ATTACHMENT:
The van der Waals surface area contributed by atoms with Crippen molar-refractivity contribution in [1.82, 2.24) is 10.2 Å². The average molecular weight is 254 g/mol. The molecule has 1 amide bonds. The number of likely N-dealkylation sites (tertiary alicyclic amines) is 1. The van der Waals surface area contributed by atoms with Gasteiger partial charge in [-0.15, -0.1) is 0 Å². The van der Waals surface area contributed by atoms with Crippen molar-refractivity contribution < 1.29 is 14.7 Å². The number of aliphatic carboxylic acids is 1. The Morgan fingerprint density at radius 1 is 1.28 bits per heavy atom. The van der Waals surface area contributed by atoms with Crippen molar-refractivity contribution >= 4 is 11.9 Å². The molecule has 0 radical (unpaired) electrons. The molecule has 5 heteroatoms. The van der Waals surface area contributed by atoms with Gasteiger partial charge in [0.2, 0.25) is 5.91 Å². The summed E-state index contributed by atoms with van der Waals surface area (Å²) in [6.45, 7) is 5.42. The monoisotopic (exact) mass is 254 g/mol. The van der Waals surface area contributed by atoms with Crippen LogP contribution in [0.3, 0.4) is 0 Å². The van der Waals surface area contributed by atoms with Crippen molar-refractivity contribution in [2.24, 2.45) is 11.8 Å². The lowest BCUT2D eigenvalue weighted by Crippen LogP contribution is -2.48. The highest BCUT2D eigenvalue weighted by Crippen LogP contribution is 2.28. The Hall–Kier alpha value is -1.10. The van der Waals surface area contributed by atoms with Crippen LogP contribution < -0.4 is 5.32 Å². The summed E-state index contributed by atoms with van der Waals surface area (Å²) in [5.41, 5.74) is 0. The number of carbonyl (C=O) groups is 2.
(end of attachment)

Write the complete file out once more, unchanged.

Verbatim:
The van der Waals surface area contributed by atoms with Crippen molar-refractivity contribution in [1.82, 2.24) is 10.2 Å². The average molecular weight is 254 g/mol. The molecule has 1 amide bonds. The number of likely N-dealkylation sites (tertiary alicyclic amines) is 1. The van der Waals surface area contributed by atoms with Gasteiger partial charge in [-0.15, -0.1) is 0 Å². The van der Waals surface area contributed by atoms with Crippen molar-refractivity contribution < 1.29 is 14.7 Å². The number of aliphatic carboxylic acids is 1. The Morgan fingerprint density at radius 1 is 1.28 bits per heavy atom. The van der Waals surface area contributed by atoms with Crippen molar-refractivity contribution >= 4 is 11.9 Å². The molecule has 0 radical (unpaired) electrons. The molecule has 5 heteroatoms. The van der Waals surface area contributed by atoms with Gasteiger partial charge in [0.2, 0.25) is 5.91 Å². The summed E-state index contributed by atoms with van der Waals surface area (Å²) in [6.45, 7) is 5.42. The monoisotopic (exact) mass is 254 g/mol. The van der Waals surface area contributed by atoms with Crippen LogP contribution in [0.3, 0.4) is 0 Å². The van der Waals surface area contributed by atoms with Crippen molar-refractivity contribution in [2.24, 2.45) is 11.8 Å². The lowest BCUT2D eigenvalue weighted by Crippen LogP contribution is -2.48. The highest BCUT2D eigenvalue weighted by Crippen LogP contribution is 2.28. The Hall–Kier alpha value is -1.10. The van der Waals surface area contributed by atoms with Crippen LogP contribution < -0.4 is 5.32 Å². The summed E-state index contributed by atoms with van der Waals surface area (Å²) in [5.41, 5.74) is 0. The number of carbonyl (C=O) groups is 2.